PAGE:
However, a later example had the same scenario but guns and cannons had been invented and very soon, the smoke obscured the battle field and the general was unable to give effective directions. The “line of command” approach had broken down. . . . and yes, he lost.

The Prussian military strategist Carl von Clausewitz came up with an answer. Rather than the general giving direct commands which MUST be obeyed, the general gives his “intent” to his commanders, and they had to make decisions on the ground, based on their own judgement, concerning what to do to ensure the general’s intent was achieved. It worked rather well. In fact a commander could be disciplined for “blindly obeying” an order. This was totally unknown in the British army at the time, where “command”  was so strong, that people knowingly did stupid things, when ordered – do you remember the charge of the light brigade? Duncan said perhaps this “command” approach is still too strong,  as witnessed by a British warship standing by doing nothing while Somali pirates recently took over a merchant ship under their noses while they waited for instructions from London.

The shift from line of command to line of intent in the Prussian army happened in order to react to a different and more complex (and smoky) environment. The old way of fighting was dead and the new ways required a different approach.

Duncan concluded by asking the attendees how relevant this story is in the modern, complex business world, where, like a general, the CEO or VP up a chain of command cannot see it all and know it all. He said, there is still a place for “commands” but perhaps, “intent” is more powerful for much of what we do.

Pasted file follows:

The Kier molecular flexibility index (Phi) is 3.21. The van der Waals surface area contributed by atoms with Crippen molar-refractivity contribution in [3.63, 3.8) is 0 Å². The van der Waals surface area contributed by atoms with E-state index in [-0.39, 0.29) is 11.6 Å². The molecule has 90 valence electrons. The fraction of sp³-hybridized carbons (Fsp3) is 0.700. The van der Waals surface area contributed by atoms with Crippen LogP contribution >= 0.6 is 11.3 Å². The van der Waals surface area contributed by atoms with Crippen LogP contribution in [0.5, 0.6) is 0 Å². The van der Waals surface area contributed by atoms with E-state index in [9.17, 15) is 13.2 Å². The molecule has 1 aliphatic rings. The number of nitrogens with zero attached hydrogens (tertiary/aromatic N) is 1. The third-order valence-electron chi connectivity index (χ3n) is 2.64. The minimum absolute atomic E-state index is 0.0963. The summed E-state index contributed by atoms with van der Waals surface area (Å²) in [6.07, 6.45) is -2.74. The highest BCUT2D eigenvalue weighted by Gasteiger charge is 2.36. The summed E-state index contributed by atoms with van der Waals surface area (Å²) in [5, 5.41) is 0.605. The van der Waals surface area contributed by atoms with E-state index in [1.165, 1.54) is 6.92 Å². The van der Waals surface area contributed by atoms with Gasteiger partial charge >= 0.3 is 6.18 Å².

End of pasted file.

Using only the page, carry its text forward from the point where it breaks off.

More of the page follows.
Here is an example from my early civil engineering days. In 1979, I was in Yemen, on a team of five, supervising a harbour construction (at today’s costs about £100m). We had no phones and no internet. There were two telex machines in the local post office with limited access, some 2 miles from the site.  Most communication was via the weeklyAir France flight which took the post – turn-round time alomost 3 weeks. The “intent” was communicated to us by means of the drawings and specifications and we had to make week by week and day by day decisions, based on what happened on the ground. It worked. We made a lot of decisions with no reference to “head office” and the harbour complex was completed on time and underbudget. Yasar Arrafat opend it!   I rather think that in these more modern days of instant 24/7 communications, we  would never be allowed that freedom. In fact cofusion would have increased as head office could have “interfered” from a distance with no direct view of what was actually happening on the ground. Insttead the focussed on the really big issues, uncluttered by th minutiae of day to day construction.

So in that situation, line of intent was probably more effective than direct commands. Only “big” commands were needed and these were never urgent.

What’s your view on this? have you anyreal-life  stories and experience to share on the pros and cons of the two approaches? Join in the discussion.